Commonly heard on the reserve throughout and occasionally showing well.

Common Chiffchaff
Very common everywhere.

Zitting Cisticola
Very elusive. Seen on 21st & 22nd Nov and 17th Dec just off the reserve. Best place seemed to be the stand of reed opposite the beach carpark near the junction for the Carabassi Road.

Eurasian Blackcap
Common throughout, especially early on. Particularly numerous on the reserve and along the ravines in early November.

Subalpine Warbler
1 unexpectedly located from a subsong heard on the reserve near the 2nd entrance (may not have been this bird) on 22nd Nov. Presumed 1st winter male.

Sardinian Warbler
Very common everywhere throughout.

Dartford Warbler
Widespread on the reserve but not always seen or heard. Also 2 reliable birds near the Faro de Santa Pola.

European Robin
Common in small numbers. Seemed more numerous early on.

Bluethroat
Elusive on the reserve but seen and/or heard throughout. One bird showed particularly well at the first hide after the reeds were cut to the right of the hide. Also seen well near El Hondo visitor centre.

Black Redstart
Very common everywhere.

Blue Rock Thrush
1 at Faro de Santa Pola on 9th Nov

European Stonechat
Common throughout.

Black Wheatear
Up to 2 seen around the residential area of Gran Alacant and also seen from the house. Often went for days without seeing them though. The areas at the tops of the ravines and around building sites seemed most reliable.

Eurasian Blackbird
Very common. More present early on in November.

Fieldfare
1 over the beach end of the reserve calling on 25th Nov. A local rarity.

Redwing
Singles seen on 7th & 10th Nov and 12th Dec.

Song Thrush
Small numbers around the reserve throughout but not always seen. Most often encountered on the southern edge of the reserve by the undeveloped land.

Mistle Thrush
1 at Xorret del Cati in the Sierra del Maigmo on 6th Dec.

European Starling
Not seen until 10th November when a flock of 200 noted passing south. Then large numbers seen on and off including big swarms over nearby towns or roosts. Thereafter smaller flocks seen almost daily.

Spotless Starling
Seen throughout, usually in single figures.

Dunnock
1 on 17th Dec only.

Grey Wagtail
1 present most days on the reserve. Singles also seen in Cartagena and Palma.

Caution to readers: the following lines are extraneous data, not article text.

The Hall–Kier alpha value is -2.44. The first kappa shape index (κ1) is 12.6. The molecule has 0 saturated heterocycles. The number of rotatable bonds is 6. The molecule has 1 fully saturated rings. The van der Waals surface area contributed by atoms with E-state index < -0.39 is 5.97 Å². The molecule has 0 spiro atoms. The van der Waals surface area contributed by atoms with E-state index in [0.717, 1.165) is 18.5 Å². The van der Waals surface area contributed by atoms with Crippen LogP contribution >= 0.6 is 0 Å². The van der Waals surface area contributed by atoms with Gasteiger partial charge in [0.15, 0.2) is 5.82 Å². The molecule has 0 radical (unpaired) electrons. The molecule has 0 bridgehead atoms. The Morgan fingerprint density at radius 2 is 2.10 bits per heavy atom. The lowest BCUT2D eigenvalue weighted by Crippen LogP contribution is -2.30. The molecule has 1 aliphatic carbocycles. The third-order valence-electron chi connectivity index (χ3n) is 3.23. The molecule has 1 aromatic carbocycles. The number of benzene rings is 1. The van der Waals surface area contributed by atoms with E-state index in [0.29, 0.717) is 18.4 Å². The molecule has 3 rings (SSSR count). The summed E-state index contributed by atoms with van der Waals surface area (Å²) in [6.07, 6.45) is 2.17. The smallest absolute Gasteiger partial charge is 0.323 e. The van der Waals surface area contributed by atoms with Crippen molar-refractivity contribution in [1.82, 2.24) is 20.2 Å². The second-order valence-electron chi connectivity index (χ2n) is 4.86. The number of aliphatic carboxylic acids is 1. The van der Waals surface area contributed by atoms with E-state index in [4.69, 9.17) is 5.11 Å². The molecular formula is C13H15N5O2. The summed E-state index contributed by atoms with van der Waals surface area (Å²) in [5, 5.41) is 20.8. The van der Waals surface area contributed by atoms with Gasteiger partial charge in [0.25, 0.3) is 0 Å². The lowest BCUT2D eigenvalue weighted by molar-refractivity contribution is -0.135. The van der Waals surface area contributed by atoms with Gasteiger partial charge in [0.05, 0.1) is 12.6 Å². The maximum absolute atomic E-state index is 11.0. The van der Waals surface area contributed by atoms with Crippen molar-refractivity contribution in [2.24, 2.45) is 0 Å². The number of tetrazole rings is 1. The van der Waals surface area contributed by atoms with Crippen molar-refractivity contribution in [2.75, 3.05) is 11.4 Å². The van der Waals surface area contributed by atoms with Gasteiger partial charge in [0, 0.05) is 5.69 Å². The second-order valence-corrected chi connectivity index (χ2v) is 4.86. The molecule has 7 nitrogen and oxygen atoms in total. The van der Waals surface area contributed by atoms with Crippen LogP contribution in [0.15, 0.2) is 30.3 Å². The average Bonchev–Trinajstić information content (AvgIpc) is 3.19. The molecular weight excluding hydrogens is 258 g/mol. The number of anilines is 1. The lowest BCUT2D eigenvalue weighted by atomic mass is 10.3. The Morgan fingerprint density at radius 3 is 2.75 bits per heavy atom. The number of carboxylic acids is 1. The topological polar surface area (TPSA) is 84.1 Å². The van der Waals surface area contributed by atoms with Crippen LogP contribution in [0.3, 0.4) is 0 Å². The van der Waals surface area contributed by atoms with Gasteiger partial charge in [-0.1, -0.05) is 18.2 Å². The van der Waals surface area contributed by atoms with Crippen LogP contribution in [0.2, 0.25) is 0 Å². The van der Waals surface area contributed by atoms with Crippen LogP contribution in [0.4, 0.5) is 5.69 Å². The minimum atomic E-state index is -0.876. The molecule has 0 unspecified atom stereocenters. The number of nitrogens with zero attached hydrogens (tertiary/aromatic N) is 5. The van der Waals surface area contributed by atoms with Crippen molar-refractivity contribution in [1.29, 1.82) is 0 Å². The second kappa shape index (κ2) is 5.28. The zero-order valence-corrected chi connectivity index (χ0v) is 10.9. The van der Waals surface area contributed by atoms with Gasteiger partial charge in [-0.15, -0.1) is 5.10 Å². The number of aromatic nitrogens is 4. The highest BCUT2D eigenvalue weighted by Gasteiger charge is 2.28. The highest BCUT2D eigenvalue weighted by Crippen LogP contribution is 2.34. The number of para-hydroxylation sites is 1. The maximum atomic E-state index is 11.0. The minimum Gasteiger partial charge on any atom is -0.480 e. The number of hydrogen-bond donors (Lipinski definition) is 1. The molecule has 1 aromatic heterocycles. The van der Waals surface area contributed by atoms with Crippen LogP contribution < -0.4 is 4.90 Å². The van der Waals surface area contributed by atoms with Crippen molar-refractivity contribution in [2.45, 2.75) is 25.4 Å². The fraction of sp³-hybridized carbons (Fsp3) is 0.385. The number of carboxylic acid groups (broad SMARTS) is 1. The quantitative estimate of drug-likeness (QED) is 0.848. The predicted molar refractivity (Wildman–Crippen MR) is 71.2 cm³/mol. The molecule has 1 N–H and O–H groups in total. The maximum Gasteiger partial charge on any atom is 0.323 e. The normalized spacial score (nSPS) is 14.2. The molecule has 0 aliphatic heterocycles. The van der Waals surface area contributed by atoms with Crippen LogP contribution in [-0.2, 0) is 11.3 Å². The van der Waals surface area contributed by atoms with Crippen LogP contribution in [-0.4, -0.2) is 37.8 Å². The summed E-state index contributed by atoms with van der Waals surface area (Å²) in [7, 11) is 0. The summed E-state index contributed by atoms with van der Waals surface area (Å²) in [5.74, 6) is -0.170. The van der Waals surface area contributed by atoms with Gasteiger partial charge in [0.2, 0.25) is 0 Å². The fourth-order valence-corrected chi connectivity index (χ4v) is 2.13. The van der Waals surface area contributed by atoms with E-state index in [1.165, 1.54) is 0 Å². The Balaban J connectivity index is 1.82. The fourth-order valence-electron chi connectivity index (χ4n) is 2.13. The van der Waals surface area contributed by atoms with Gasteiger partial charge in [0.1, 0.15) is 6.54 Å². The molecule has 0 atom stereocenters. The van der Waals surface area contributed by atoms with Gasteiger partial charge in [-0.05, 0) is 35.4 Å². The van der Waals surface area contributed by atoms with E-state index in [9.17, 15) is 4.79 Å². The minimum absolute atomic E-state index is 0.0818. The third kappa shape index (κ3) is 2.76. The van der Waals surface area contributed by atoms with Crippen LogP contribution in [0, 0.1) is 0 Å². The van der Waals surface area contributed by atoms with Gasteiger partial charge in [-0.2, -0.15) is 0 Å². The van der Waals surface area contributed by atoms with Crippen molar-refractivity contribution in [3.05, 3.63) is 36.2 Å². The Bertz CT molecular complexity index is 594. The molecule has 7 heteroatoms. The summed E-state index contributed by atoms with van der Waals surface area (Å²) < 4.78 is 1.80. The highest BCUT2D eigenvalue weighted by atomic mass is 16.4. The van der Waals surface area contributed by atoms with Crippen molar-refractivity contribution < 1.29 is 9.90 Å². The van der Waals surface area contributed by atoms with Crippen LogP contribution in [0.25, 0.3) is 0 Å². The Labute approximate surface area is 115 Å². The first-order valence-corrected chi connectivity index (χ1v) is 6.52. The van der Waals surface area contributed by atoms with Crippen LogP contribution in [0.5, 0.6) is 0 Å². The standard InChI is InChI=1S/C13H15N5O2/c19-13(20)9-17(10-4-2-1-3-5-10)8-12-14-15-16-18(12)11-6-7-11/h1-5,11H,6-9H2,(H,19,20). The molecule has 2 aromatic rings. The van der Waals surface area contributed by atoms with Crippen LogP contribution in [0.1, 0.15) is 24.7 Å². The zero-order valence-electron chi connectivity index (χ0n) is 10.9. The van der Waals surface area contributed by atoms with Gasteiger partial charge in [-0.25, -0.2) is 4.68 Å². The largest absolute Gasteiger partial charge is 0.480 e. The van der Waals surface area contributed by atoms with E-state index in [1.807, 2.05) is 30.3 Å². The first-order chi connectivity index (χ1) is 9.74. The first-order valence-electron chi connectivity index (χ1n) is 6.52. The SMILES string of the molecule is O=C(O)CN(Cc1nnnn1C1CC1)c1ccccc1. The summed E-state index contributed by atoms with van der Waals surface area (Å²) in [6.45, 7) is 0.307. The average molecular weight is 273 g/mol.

White Wagtail
Seen daily, usually singly or in pairs.

Meadow Pipit
Present throughout in small numbers.

Water Pipit
Small numbers seen at El Hhondo on 28th & 29th Nov.

Common Reed Bunting
1 just off the reserve on the edge of the undeveloped land on the south side on 12th Dec.

Common Chaffinch
Common but not numerous.

Hawfinch
2 flew south calling over the edge of the Carabassi Dunes on 11th Nov.

European Greenfinch
Up to 3 present but not always seen.

Eurasian Linnet
Small flock (up to 12) present throughout and also seen elsewhere.

Common Crossbill
Seen over the housing and near the dunes on 7th, 15th, 17th & 21st Dec. Also seen in the woodland around Castell de Bellver at Palma.

European Goldfinch
Common throughout but not large numbers.

European Serin
Common throughout but not in large numbers.

Eurasian Siskin
2-3 seen on the reserve on 14th & 25th Nov and 7th Dec. Also 10 in pines in the Santa Catalina area of Palma on 16th Dec.

House Sparrow
Common

Other wildlife:

Spanish Psammodromus
1 on 11th November

Ocellated Lizard
1 resident under a rock by the main track past the Central Charca. Could be seen basking in the sun on all but the coolest days. Also seen once elsewhere.

Painted Lady
Singles seen on odd days throughout.

Red Admiral
Singles seen on odd days throughout.

Plain Tiger
At least 2 by the visitor centre at El Hondo on 28th Nov.

Queen of Spain Fritillary
1 identified on 26th Nov.

Two-tailed Pasha
1 spectacular insect showing really well on the castle walls at Cartagena on 24th Nov.

Lang's Short-tailed Blue
Identified once on 6th Nov.

Hummingbird Hawk-moth
2 around the castle in Cartagena on 24th Nov.

Red-veined Darter
Seen most days in small numbers.

Vagrant Emperor
1 resting after dark in the house porch on 6th Nov.

European Pincer Grasshopper
Common on Tabarca on 8th Nov including egg laying females.

European Mantis
1 high in a date palm in the same place on consecutive days: 9-10th Dec.

Robber Fly
1 with a wasp on 11th Nov.

Wolf Spider
1 on 26th Nov.

Red Squirrel
Up to 3 on the reserve usually near the car park.

European Pond Terrapin
Up to 3 seen from the main hide up to around 26th Nov.